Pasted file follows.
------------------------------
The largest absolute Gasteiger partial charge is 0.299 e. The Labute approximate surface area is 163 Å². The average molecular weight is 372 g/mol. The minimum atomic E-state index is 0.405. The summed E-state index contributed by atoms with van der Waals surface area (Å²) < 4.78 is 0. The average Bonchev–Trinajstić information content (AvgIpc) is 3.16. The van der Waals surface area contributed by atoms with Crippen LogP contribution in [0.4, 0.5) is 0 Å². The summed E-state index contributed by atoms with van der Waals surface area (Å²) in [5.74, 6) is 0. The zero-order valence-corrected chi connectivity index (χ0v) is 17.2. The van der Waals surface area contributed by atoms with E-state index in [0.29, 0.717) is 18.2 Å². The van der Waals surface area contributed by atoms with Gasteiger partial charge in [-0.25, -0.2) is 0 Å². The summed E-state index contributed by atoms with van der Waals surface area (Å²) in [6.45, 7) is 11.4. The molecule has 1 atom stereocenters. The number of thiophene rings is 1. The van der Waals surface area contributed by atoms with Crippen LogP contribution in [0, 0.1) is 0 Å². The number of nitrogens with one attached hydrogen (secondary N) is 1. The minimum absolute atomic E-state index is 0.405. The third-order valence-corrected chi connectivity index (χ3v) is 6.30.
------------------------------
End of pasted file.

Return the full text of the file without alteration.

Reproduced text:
The largest absolute Gasteiger partial charge is 0.299 e. The Labute approximate surface area is 163 Å². The average molecular weight is 372 g/mol. The minimum atomic E-state index is 0.405. The summed E-state index contributed by atoms with van der Waals surface area (Å²) < 4.78 is 0. The average Bonchev–Trinajstić information content (AvgIpc) is 3.16. The van der Waals surface area contributed by atoms with Crippen LogP contribution in [0.4, 0.5) is 0 Å². The summed E-state index contributed by atoms with van der Waals surface area (Å²) in [5.74, 6) is 0. The zero-order valence-corrected chi connectivity index (χ0v) is 17.2. The van der Waals surface area contributed by atoms with E-state index in [0.29, 0.717) is 18.2 Å². The van der Waals surface area contributed by atoms with Gasteiger partial charge in [-0.25, -0.2) is 0 Å². The summed E-state index contributed by atoms with van der Waals surface area (Å²) in [6.45, 7) is 11.4. The molecule has 1 atom stereocenters. The number of thiophene rings is 1. The van der Waals surface area contributed by atoms with Crippen LogP contribution in [0, 0.1) is 0 Å². The number of nitrogens with one attached hydrogen (secondary N) is 1. The minimum absolute atomic E-state index is 0.405. The third-order valence-corrected chi connectivity index (χ3v) is 6.30.